Fiction Reviews


Desolation Road

(1989/2009) Ian McDonald, Pyr, US$15.98, trdpbk, 384 pp, ISBN 978-1-591-02744-7

It is 20 years since Ian McDonald's debut novel burst on us and back then we knew it was something a little special: indeed, I know we knew as I reviewed Desolation Road back then when it first came out from Britain's Bantam and when, back then, Concatenation was a print semi-prozine distributed simultaneously at the then two UK Eastercons (the largely books and cinematic one and the largely media SF one). 20 years on and now Pyr is bringing it to a N. American readership and what a joy awaits you, you lucky, lucky souls: what a treat! This is literary SF that is simply a wordsmiths' delight: a veritable nugget of wonder wrapped up as a humble paperback and so demonstrating that, if not the pen, the typewriter - well it was conceived in 1988 - is truly mighty.

Desolation Road is set on Mars; a terra-formed Mars of the not-so-distant future. Specifically it is set on a marginal clutch of buildings in the middle of nowhere called, appropriately enough, 'Desolation Road'. Yet as unremarkable as this settlement is, it nonetheless witnessed many comings and goings and its citizens included some of the most colourful folk to walk the Red Planet. Witness the game of the Greatest Snooker Player the world has ever known. Catch, as it passes through the hamlet, Adam Black's wonderful Travelling Chautauqua and Educational 'Stravagana. Fear the Amazing Scorn-mutant Master of Scintillating Sarcasm and Repartee...

Of course Desolation Road was not always an insignificant backwater. For a while it was the focus of ROTECH and the Bethlehem Ares Corporation's industrial might.

Through out all this there is the ever absent settlement founder, Dr Alimantando, who skips time and realities around these tales.

Ian Mc Donald has crafted a rich tapestry (just as one of Desolation Road's citizens, Eva Mandella wove) charting the town's history through captivating tales. The threads he weaves are both of hard SF and fantasy, often skilfully exchanging such tropes without warning but not so as to confuse but to enchant the reader. There is humour too, sharp and dry, that lubricates this very colourful work.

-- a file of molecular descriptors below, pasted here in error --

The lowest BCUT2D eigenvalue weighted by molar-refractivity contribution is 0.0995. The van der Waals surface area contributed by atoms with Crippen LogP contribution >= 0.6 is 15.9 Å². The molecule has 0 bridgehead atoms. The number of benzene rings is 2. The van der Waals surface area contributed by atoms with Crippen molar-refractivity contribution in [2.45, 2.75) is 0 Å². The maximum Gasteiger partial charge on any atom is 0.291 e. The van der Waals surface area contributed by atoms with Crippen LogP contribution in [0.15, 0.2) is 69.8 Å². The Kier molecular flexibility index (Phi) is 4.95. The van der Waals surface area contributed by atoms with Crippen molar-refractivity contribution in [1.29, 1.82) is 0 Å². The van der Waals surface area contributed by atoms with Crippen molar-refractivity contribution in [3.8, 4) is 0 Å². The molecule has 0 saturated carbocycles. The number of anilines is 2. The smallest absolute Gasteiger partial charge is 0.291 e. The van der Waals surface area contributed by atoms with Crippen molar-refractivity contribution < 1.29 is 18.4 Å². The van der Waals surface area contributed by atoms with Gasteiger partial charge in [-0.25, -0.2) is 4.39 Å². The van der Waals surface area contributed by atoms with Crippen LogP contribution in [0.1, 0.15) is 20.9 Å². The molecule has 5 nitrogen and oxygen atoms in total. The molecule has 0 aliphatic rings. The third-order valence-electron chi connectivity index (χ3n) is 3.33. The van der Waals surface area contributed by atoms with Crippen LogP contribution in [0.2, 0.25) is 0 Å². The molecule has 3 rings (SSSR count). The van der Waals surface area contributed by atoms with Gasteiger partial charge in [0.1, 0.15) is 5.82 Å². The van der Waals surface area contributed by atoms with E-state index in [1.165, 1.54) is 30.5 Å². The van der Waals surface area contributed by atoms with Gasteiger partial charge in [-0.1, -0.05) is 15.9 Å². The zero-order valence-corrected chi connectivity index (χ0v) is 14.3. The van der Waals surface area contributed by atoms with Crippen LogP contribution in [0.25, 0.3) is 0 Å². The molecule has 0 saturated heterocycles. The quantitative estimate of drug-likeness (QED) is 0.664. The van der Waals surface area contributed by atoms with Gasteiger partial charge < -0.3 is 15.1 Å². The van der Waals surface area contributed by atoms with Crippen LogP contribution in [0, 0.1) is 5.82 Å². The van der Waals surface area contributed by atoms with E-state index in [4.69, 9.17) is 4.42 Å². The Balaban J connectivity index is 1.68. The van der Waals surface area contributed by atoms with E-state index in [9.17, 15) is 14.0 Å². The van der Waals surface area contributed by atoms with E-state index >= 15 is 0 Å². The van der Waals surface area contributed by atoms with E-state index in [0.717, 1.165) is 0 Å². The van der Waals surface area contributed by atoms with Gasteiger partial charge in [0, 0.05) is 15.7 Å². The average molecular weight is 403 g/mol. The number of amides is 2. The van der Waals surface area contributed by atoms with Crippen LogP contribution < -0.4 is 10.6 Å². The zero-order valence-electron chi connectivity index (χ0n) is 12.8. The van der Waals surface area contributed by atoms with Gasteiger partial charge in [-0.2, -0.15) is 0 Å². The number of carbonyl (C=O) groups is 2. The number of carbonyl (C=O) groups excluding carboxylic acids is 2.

Now I have dug out my 1989 print review and see that I posed the question 'will this new British Author maintain such a high standard?' Well in one sense we now know. In 2005 with the Hugo nomination of River of Gods and of course in 2007 we had Brasyl which also in 2008 was nominated for a Hugo (that it should have won is another story). However in between we had a bit of a slog. You see first novels are often quite good. The debut author writes using his or her best ideas and there are no editorial deadlines. Therefore, all too frequently, their next novels are simply not so good. This was - in my opinion - also true of McDonald. You see, yes, the man could write captivating descriptive prose depicting outlandish and surreal images, landscapes and such. All this was suited to Desolation Road that had the settlement as an anchor on which to hang the novel and charting the settlement's history provided the narrative drive. He then for a couple of books tried a travelogue-for-his-protagonist type novel that really was 'that was that place and this is this place coming up' type of story. Yet as good as these books were in terms of images and prose, the actual stories being told were fairly non-existent: the reader spent time wrapped up in the words. In more recent years McDonald has discovered the importance of plot, plot development and narrative flow driving the same, yet he has retained the descriptive elements he does so well through foreign settings. And so he has excelled with more recent novels like River of Gods (2004) and Brasyl (2007). However Desolation Road was where it started and what a great start it was.

Jonathan Cowie


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